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After a lot of thought

Discussion in 'General Airbrush Discussion' started by Airbrush Dreams, Jul 27, 2017.


  1. Airbrush Dreams

    Airbrush Dreams Air-Valve Autobot! Very Likeable!

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    I have been thinking a lot of differing opinions and results with different paint systems. I had a theory why some have great success with one brand and someone else i.e. Me. So I contacted someone that is extremely intelligent and chemistry smart. We have come to the conclusion that a lot of the difference is a combination of geographical location and climate conditions. Heat humidity and even the sea levels contribute to how paint is flowing over the needle. Even the weather outside as we all know can change how the paint flows. Most systems have a product that can enhance the flow of paint. I am not going to even try to get into the flow of electrons with positive and negative charges. This is all why one person in Australia can have such great results with a paint and someone like my in Western NY can struggle. Eye opener.


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  2. frowan

    frowan Needle-chuck Ninja Very Likeable!

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    You are right Fred. Joking a litlle i think that Paint into cup spins wise or counterwise depend of the hemisphere, doesn't?


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  3. twood

    twood Detail Decepticon! Very Likeable!

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    You are right on the money....and being where we live, we get all of the above...lol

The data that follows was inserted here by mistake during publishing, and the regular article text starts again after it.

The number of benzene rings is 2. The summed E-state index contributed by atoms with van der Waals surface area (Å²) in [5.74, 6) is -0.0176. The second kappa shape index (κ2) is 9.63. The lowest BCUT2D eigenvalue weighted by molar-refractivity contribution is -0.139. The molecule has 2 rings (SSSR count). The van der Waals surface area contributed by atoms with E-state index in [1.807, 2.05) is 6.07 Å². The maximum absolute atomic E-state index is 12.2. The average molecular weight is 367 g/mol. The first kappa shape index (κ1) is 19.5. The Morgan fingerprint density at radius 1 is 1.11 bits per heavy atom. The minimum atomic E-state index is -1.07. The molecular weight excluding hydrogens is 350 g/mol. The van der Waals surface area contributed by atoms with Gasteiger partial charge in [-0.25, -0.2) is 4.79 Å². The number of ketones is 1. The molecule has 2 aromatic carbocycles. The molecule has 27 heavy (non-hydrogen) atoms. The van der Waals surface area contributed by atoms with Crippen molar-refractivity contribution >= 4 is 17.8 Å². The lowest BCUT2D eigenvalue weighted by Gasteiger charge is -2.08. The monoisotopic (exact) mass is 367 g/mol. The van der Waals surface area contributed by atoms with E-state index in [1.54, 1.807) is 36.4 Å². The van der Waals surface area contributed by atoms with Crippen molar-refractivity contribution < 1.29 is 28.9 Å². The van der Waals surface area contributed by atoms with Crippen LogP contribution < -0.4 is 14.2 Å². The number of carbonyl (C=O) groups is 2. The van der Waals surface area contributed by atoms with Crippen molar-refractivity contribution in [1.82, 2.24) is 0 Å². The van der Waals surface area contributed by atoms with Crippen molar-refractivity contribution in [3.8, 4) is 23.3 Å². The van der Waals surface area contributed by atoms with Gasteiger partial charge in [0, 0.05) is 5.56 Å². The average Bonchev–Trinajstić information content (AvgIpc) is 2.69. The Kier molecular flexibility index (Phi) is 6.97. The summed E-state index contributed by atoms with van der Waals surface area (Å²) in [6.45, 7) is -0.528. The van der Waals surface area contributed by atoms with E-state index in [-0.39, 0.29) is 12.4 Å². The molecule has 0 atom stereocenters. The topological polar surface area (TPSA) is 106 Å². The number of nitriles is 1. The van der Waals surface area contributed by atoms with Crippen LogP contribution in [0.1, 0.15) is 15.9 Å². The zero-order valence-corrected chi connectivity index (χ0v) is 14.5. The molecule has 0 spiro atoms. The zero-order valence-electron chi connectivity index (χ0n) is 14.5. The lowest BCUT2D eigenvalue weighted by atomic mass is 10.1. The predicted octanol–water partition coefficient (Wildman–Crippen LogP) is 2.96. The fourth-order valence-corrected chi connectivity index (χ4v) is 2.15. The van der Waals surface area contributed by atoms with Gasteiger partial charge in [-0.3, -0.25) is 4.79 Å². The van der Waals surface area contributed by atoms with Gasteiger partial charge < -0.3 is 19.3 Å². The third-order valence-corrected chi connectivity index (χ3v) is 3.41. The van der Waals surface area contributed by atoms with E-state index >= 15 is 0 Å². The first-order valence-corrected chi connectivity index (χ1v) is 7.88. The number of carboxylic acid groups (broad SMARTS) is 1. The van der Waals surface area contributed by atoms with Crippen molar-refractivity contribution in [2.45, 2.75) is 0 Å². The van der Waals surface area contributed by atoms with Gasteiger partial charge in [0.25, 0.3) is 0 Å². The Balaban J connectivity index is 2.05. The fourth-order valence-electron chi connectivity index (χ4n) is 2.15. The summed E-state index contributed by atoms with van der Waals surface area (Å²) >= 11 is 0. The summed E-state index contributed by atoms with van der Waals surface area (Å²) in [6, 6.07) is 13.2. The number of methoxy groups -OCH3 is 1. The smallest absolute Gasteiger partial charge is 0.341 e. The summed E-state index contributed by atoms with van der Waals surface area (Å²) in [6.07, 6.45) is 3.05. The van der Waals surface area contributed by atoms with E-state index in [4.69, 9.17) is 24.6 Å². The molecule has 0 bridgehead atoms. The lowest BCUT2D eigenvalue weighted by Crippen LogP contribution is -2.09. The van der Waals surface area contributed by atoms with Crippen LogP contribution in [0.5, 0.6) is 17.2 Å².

I can shoot the same paint great one day, and it does nothing the next....and I have weather change so fast that it works the same way in just a couple of hours.....
    But, we fight thru it and smile all the way....
    Cheers
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  4. Airbrush Dreams

    Airbrush Dreams Air-Valve Autobot! Very Likeable!

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    I even think where you are in comparison with sea level. Now we can controll a little bit of the environment with air conditioning and heating but you can't change barometric pressure and some of the static charges in the air. I mean from Australia to Finland to Western NY the same paint system acted differently for all three of us. Age of paint and batch of paint has some factor, but I am sure they run a test on each batch. E'Tac has a flow additive that is real effective but I would stress mixing as recommended. I sprayed it once just to see and I added 1 drop to 5 of paint and the paint flowed for sure, but it didn't want to dry on the board.

    For my area the weather changes in a heart beat because of where we are with two of the Great Lakes affect.


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  5. Squishy

    Squishy Queen Clown Slayer Mod

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    That is so true. Here in the Uk we get all the weather - sometimes within the space of one day (seriously lol) and you have to be able to adjust your paint sometimes hour to hour.
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  6. twood

    twood Detail Decepticon! Very Likeable!

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    Yup ....I am surrounded...4 Great Lakes (if you count Georgian Bay)..and all the rivers that run between each one...lol
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  7. RebelAir

    RebelAir Air-Valve Autobot!